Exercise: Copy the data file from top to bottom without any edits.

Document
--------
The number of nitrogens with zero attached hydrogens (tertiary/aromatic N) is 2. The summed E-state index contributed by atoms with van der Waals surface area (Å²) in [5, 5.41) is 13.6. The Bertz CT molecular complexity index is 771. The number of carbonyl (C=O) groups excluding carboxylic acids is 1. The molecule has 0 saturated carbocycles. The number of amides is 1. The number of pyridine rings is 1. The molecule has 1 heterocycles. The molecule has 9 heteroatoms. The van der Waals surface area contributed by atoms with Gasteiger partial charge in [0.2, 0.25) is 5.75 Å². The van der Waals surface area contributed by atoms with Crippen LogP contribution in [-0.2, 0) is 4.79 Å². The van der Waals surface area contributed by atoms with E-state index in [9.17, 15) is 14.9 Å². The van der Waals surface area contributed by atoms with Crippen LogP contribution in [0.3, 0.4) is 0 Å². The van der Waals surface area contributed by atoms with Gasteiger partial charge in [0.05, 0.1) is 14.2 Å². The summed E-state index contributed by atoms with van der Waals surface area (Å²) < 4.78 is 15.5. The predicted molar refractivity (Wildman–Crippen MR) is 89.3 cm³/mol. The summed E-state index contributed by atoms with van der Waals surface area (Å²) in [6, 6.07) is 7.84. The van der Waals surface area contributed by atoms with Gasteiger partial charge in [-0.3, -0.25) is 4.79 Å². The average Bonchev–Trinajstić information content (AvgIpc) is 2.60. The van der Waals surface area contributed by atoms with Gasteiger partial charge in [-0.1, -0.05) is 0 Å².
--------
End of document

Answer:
The number of nitrogens with zero attached hydrogens (tertiary/aromatic N) is 2. The summed E-state index contributed by atoms with van der Waals surface area (Å²) in [5, 5.41) is 13.6. The Bertz CT molecular complexity index is 771. The number of carbonyl (C=O) groups excluding carboxylic acids is 1. The molecule has 0 saturated carbocycles. The number of amides is 1. The number of pyridine rings is 1. The molecule has 1 heterocycles. The molecule has 9 heteroatoms. The van der Waals surface area contributed by atoms with Gasteiger partial charge in [0.2, 0.25) is 5.75 Å². The van der Waals surface area contributed by atoms with Crippen LogP contribution in [-0.2, 0) is 4.79 Å². The van der Waals surface area contributed by atoms with E-state index in [9.17, 15) is 14.9 Å². The van der Waals surface area contributed by atoms with Crippen LogP contribution in [0.3, 0.4) is 0 Å². The van der Waals surface area contributed by atoms with Gasteiger partial charge in [0.05, 0.1) is 14.2 Å². The summed E-state index contributed by atoms with van der Waals surface area (Å²) < 4.78 is 15.5. The predicted molar refractivity (Wildman–Crippen MR) is 89.3 cm³/mol. The summed E-state index contributed by atoms with van der Waals surface area (Å²) in [6, 6.07) is 7.84. The van der Waals surface area contributed by atoms with Gasteiger partial charge in [-0.3, -0.25) is 4.79 Å². The average Bonchev–Trinajstić information content (AvgIpc) is 2.60. The van der Waals surface area contributed by atoms with Gasteiger partial charge in [-0.1, -0.05) is 0 Å².